Amid coronavirus lockdown, Joy Bimal Roy shares experience of 1992 riots
Amid coronavirus lockdown, Joy Bimal Roy shares experience of 1992 riots

Corona lockdown silence reminds Joy Bimal Roy of the time he helped a colleague to safety during Mumbai riots

Design maven and son of legendary filmmaker Bimal Roy, Joy Bimal Roy recently shared his experience triggered by the silence in these times of COVID 19. His old memory is linked to the aftermath of the 1992 riots in Mumbai.

He recalls the Saturday he and colleague Sunil Lulla were in their BKC office when he received a call. “There was a hysterical voice at the other end. It was Najma Merchant, our Recording Officer. She was quite incoherent, but when she finally calmed down a little, l understood the cause for her hysteria. She was Muslim, but lived in a predominantly Hindu area in Andheri. She was single, and lived alone. Her home had been surrounded by men who were threatening to break open her door, and drag her out. She had called out of desperation, and her terror was palpable. She begged me to come and save her.”

“I am not a particularly courageous person and nor am l a macho stud,” he narrates. “Somehow l couldn't picture myself to be a gallant knight in shining armour charging in to the rescue Najma, who though in distress hardly qualified as a damsel. But I couldn't let her down. Sunil promptly volunteered to accompany me. I was most relieved to have his company, because l was not looking forward to this Mission Impossible.”

The two drove off in his ramshackle Ambassador barely exchanging a word, wrapped up in their own thoughts.

“It was not difficult to find Najma's place even though it was in a narrow cul de sac, because there was a group of menacing looking men armed with lathis, blocking the front door of her ground floor flat shouting slogans at the top of their voices.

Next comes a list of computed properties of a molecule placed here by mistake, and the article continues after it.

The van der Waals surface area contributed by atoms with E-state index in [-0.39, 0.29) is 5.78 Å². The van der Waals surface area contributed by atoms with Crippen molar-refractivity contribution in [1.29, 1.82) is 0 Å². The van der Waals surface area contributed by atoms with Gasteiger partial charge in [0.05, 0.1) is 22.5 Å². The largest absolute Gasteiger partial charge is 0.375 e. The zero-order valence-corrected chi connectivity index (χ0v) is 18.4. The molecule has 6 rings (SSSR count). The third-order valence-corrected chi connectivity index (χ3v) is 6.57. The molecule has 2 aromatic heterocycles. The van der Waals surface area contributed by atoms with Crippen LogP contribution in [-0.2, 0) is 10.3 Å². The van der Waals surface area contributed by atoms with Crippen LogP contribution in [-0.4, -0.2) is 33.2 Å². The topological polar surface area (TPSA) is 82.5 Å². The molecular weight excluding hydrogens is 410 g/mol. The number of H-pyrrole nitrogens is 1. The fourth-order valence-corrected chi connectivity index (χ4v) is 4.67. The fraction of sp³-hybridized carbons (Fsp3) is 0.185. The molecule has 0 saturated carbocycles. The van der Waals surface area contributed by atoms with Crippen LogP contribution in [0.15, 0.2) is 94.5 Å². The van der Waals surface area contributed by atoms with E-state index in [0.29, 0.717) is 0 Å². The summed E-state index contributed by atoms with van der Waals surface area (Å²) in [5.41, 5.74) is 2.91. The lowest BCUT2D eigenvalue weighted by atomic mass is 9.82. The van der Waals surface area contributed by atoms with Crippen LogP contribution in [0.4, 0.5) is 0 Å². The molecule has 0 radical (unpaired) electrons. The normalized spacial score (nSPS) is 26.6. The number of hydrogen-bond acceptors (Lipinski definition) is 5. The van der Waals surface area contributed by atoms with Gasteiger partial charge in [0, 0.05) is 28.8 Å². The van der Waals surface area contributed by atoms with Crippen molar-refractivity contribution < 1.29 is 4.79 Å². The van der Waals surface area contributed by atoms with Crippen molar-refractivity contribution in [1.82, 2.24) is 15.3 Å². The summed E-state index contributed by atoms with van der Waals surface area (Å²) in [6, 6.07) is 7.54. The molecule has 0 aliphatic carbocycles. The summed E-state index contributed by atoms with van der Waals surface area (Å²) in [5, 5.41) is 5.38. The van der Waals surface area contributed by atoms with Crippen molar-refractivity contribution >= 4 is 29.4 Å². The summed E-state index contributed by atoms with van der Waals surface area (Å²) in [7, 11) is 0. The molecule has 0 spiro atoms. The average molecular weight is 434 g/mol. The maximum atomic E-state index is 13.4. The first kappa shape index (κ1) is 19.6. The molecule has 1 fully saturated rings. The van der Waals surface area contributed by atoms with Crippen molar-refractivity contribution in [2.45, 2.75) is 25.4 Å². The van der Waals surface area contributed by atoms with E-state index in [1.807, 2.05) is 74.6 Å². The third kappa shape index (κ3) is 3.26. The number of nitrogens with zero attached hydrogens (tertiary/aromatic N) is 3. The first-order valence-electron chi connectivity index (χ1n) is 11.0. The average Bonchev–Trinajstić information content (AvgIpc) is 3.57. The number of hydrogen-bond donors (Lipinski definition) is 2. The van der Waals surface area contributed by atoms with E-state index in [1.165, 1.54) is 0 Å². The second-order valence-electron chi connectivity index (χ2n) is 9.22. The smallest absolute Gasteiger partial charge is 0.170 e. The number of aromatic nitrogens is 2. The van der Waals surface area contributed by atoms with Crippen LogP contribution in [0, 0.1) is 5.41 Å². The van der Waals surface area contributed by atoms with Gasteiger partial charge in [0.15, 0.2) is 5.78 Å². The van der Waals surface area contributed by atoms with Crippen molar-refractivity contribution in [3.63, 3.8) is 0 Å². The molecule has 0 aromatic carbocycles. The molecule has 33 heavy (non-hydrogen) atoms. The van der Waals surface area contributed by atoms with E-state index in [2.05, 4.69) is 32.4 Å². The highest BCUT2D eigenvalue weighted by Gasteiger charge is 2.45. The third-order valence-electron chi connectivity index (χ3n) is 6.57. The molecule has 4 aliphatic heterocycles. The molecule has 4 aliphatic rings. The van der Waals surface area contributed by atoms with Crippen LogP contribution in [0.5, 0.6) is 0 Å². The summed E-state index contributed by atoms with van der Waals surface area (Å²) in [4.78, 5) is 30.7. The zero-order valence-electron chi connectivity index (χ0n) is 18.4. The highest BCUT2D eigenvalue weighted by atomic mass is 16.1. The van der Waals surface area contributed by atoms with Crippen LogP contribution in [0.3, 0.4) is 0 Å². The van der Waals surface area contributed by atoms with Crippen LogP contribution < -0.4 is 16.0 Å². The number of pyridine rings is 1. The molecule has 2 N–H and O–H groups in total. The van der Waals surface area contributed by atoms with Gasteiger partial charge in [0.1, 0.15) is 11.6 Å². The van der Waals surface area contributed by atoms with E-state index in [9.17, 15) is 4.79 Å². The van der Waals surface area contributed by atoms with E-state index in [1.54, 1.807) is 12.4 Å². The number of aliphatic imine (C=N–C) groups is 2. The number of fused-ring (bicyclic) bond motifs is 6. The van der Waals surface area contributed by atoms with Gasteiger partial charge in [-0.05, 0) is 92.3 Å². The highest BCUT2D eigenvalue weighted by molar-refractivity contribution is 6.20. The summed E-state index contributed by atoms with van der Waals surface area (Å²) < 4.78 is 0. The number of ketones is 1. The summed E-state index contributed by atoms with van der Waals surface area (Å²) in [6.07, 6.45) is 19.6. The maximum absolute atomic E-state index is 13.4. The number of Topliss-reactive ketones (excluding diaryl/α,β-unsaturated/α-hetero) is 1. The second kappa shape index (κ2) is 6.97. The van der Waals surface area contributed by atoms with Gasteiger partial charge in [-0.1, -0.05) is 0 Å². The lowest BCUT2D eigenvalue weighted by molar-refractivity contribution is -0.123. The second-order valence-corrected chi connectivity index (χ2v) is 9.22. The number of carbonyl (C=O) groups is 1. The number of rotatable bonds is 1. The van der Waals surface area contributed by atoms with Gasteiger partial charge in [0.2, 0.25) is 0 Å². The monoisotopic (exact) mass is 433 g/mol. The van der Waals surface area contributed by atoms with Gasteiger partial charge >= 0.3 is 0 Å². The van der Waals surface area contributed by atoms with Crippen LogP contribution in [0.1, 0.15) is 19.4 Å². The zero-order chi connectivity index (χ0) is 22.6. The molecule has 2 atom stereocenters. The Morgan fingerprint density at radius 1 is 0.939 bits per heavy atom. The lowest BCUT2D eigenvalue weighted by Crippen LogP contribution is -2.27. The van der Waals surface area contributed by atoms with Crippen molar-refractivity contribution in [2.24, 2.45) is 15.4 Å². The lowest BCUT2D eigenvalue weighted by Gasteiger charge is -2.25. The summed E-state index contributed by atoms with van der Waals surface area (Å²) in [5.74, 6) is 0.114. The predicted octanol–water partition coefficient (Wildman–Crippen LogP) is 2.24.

Our arrival caused a bit of a stir, because it was completely unexpected, and as we walked towards her door, the men automatically moved aside for us to pass through. I think they were so taken aback to see us, that they were at a loss to know how to react. We took advantage of their momentary confusion and reached her door without having to utter a sound. Najma was so scared to come out, that Sunil and l had to almost pull her out of the door. By now the men had stopped shouting and stood around in sullen silence. The three of us walked through the phalanx without making eye contact with any of the men. They let us pass without even a murmur of protest (when l look back now, l wonder why) and we continued to walk to the car at a steady pace without a backward glance.

It was the longest couple of minutes in my life. I kept thinking the men were going to stop us, but l didn't dare to look back, in case it was considered to be a hostile move. We finally reached the car, but l breathed normally only after we reached the main road. Najma was weeping quietly, more out of relief than fear. We didn't want to trigger off another panic attack by questioning her about it.”

It was only after they got back to the office that realisation dawned that Najma's was not a stray incident; there were riots all over Bombay. “Just as well we hadn't heard about the riots before leaving, or we may never have gone,” he quips.

The silence in these times of Corona lockdown and the silence of those men that day are worlds apart, he muses. “One cannot compare the two with each other.”

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